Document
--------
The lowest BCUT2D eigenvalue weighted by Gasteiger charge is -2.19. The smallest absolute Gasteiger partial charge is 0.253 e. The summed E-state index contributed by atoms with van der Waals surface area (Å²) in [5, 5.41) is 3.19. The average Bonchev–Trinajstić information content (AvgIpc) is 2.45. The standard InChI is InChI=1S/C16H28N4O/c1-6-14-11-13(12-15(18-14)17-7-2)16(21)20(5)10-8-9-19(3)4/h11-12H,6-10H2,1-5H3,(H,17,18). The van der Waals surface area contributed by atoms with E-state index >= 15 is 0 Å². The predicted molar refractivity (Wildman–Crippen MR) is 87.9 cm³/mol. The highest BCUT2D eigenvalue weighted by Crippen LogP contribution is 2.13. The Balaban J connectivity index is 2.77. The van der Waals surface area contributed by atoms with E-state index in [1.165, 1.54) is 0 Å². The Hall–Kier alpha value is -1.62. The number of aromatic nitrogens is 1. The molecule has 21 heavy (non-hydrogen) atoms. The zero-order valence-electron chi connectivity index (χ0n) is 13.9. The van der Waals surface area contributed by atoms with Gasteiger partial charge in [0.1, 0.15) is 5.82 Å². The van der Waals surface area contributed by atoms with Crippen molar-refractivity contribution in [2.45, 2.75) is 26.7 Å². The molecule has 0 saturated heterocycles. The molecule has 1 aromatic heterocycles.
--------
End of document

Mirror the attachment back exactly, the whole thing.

The lowest BCUT2D eigenvalue weighted by Gasteiger charge is -2.19. The smallest absolute Gasteiger partial charge is 0.253 e. The summed E-state index contributed by atoms with van der Waals surface area (Å²) in [5, 5.41) is 3.19. The average Bonchev–Trinajstić information content (AvgIpc) is 2.45. The standard InChI is InChI=1S/C16H28N4O/c1-6-14-11-13(12-15(18-14)17-7-2)16(21)20(5)10-8-9-19(3)4/h11-12H,6-10H2,1-5H3,(H,17,18). The van der Waals surface area contributed by atoms with E-state index >= 15 is 0 Å². The predicted molar refractivity (Wildman–Crippen MR) is 87.9 cm³/mol. The highest BCUT2D eigenvalue weighted by Crippen LogP contribution is 2.13. The Balaban J connectivity index is 2.77. The van der Waals surface area contributed by atoms with E-state index in [1.165, 1.54) is 0 Å². The Hall–Kier alpha value is -1.62. The number of aromatic nitrogens is 1. The molecule has 21 heavy (non-hydrogen) atoms. The zero-order valence-electron chi connectivity index (χ0n) is 13.9. The van der Waals surface area contributed by atoms with Gasteiger partial charge in [0.1, 0.15) is 5.82 Å². The van der Waals surface area contributed by atoms with Crippen molar-refractivity contribution in [2.45, 2.75) is 26.7 Å². The molecule has 0 saturated heterocycles. The molecule has 1 aromatic heterocycles.